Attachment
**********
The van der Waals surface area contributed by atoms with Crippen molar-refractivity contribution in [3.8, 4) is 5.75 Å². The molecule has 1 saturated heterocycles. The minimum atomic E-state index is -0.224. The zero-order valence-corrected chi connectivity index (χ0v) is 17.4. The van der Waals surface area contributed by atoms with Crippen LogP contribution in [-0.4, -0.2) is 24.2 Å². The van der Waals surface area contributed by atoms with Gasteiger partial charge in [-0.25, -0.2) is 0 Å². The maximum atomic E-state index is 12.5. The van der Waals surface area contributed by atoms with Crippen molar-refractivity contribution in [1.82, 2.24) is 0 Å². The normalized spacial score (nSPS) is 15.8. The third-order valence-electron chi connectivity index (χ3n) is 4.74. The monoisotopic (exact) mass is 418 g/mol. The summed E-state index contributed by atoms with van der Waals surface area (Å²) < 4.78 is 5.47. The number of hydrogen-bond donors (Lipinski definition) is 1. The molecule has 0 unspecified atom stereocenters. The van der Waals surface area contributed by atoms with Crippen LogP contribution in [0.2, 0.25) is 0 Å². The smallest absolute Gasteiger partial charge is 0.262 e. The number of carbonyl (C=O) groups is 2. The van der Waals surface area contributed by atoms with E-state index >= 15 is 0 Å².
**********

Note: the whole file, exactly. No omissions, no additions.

The van der Waals surface area contributed by atoms with Crippen molar-refractivity contribution in [3.8, 4) is 5.75 Å². The molecule has 1 saturated heterocycles. The minimum atomic E-state index is -0.224. The zero-order valence-corrected chi connectivity index (χ0v) is 17.4. The van der Waals surface area contributed by atoms with Crippen LogP contribution in [-0.4, -0.2) is 24.2 Å². The van der Waals surface area contributed by atoms with Gasteiger partial charge in [-0.25, -0.2) is 0 Å². The maximum atomic E-state index is 12.5. The van der Waals surface area contributed by atoms with Crippen molar-refractivity contribution in [1.82, 2.24) is 0 Å². The normalized spacial score (nSPS) is 15.8. The third-order valence-electron chi connectivity index (χ3n) is 4.74. The monoisotopic (exact) mass is 418 g/mol. The summed E-state index contributed by atoms with van der Waals surface area (Å²) < 4.78 is 5.47. The number of hydrogen-bond donors (Lipinski definition) is 1. The molecule has 0 unspecified atom stereocenters. The van der Waals surface area contributed by atoms with Crippen LogP contribution in [0.2, 0.25) is 0 Å². The smallest absolute Gasteiger partial charge is 0.262 e. The number of carbonyl (C=O) groups is 2. The van der Waals surface area contributed by atoms with E-state index >= 15 is 0 Å².